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These are stories Report on Business is following Thursday, March 20, 2014.

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Loonie below 89 cents
Stephen Poloz and Janet Yellen are proving to be quite the team when it comes to the loonie.

Together, the two central bankers have pushed the Canadian dollar below 89 cents, where it stands today, albeit more stable, after a two-day rough patch.

It all has to do with the outlook for interest rates, and market speculation over how that goes over the next several months.

The loonie, as Canada's dollar coin is known, had been hovering above 90 cents until Tuesday, when Mr. Poloz, the governor of the Bank of Canada, painted a weak outlook for the economy and left the door open for a cut in the central bank's benchmark rate, now at 1 per cent.

Then yesterday, after her first meeting as chair of the Federal Reserve, Ms. Yellen rattled the markets with the suggestion that a hike in the U.S. central bank's key rate could come earlier than expected.

Where the loonie's concerned, what it all comes down to is that "she's less dovish than we thought and he's more dovish than we thought," said chief currency strategist Camilla Sutton of Bank of Nova Scotia.

As our Washington correspondent Kevin Carmichael reports, Ms. Yellen suggested that a hike in the benchmark rate, now effectively at zero, could come about six months after the Fed ends its bond-buying stimulus program, known as quantitative easing or QE, which it has begun to wind down.

That would be earlier than expected, and thus the move in stocks and the U.S. dollar, which shot higher yesterday, in turn pushing down the loonie.

"That's a big shift," Ms. Sutton said of that six-month timeline.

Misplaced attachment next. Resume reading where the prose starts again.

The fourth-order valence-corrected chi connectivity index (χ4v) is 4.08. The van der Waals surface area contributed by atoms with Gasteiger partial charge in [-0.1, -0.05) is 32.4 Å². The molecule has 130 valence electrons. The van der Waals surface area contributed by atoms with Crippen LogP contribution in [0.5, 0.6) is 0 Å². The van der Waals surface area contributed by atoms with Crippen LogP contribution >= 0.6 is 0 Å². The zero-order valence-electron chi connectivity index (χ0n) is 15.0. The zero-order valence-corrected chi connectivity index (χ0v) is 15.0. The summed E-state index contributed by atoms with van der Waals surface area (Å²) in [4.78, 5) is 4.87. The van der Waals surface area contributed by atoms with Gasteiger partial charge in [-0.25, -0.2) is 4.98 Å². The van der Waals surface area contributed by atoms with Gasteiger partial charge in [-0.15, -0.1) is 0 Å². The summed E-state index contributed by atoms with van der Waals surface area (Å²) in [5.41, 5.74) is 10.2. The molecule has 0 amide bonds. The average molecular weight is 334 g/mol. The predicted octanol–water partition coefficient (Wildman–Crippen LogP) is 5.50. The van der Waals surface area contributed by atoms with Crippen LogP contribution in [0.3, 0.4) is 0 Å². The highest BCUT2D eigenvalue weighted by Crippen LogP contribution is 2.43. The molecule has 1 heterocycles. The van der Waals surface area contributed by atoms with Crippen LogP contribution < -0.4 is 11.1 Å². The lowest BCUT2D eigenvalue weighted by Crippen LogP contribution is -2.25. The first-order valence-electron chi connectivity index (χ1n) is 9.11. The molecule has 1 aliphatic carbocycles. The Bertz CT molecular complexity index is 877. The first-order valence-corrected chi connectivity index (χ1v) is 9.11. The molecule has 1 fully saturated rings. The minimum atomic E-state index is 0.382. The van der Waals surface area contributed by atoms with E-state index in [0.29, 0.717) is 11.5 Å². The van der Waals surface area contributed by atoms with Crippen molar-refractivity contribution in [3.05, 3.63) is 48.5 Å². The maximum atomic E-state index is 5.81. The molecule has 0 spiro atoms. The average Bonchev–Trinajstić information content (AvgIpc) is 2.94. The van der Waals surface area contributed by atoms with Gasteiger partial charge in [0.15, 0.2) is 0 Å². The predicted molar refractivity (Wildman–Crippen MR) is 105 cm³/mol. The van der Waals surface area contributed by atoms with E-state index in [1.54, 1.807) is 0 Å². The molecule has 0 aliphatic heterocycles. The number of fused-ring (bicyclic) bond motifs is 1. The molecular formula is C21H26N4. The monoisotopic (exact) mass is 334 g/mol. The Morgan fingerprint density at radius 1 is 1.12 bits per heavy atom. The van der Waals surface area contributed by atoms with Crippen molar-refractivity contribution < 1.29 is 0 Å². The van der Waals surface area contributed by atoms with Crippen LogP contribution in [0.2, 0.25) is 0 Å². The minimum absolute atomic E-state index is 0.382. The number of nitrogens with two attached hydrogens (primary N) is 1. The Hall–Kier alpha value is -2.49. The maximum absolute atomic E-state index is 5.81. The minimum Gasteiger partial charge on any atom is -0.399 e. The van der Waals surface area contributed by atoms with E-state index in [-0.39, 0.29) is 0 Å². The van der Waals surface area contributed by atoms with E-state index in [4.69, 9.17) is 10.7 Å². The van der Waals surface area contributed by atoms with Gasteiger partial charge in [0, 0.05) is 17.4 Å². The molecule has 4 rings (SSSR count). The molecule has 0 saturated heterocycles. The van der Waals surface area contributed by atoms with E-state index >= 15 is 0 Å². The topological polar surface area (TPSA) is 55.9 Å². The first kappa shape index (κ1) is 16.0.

Next, we'll see how tomorrow's reading on inflation plays into the currency turmoil.

A soft reading by Statistics Canada on how consumer prices fared in February could heighten expectations in the market of a rate cut, or vice-versa.

Economists expect the report to show the annual inflation rate easing to about 1 per cent in February, while on a month basis, consumer prices are believed to have climbed by 0.6 per cent from January.

"With governor Poloz not ruling out rate cuts in Canada (after his speech Tuesday), chair Yellen hinting at possible Fed rate hikes as early as next spring ('around six months' after QE ends, which we peg in October, 2014), and Quebec election uncertainty looming, the loonie will be flying through severe turbulence in the months ahead," said senior economist Sal Guatieri of BMO Nesbitt Burns.

Rahim Madhavji of Knightsbridge Foreign Exchange in Toronto expects the loonie to feel the Poloz-Yellen heat for the next three months as the U.S. dollar continues to rise, with no "near-term catalyst" for its Canadian counterpart.

Mr. Madhavji projects the Canadian currency will trade between about 87 cents and just over 89 cents for up to six months, and then to the 94-cent area by mid-2015.

"With the U.S. reducing stimulus, growing economically, and moving towards a clear path of higher interest rates, this will attract flows of funds in to the U.S. and U.S. yields push higher as they have been," he said.

Toll mounts
Government officials are moving to end a strike at Vancouver's port, Canada's busiest, as the toll mounts.

The B.C. and federal governments said yesterday they will force truckers back to work with legislation expected early next week. Simultaneously, the port said it will not renew the licences of non-union truckers if they don't go back.

Economists are painting a bleak picture of the impact, and how that would ripple through to the broader economy and consumer prices.

As The Globe and Mail's Carrie Tait, Eric Atkins and Justin Giovannetti report, businesses are already hurting as costs rise amid the backlog at Port Metro Vancouver.

Companies have had to find alternate routes for their goods, and have been notifying workers of layoffs.

"The economic costs of the strike at the Vancouver port, a major gateway for exports to Asia, continue to mount," said BMO's Mr. Guatieri.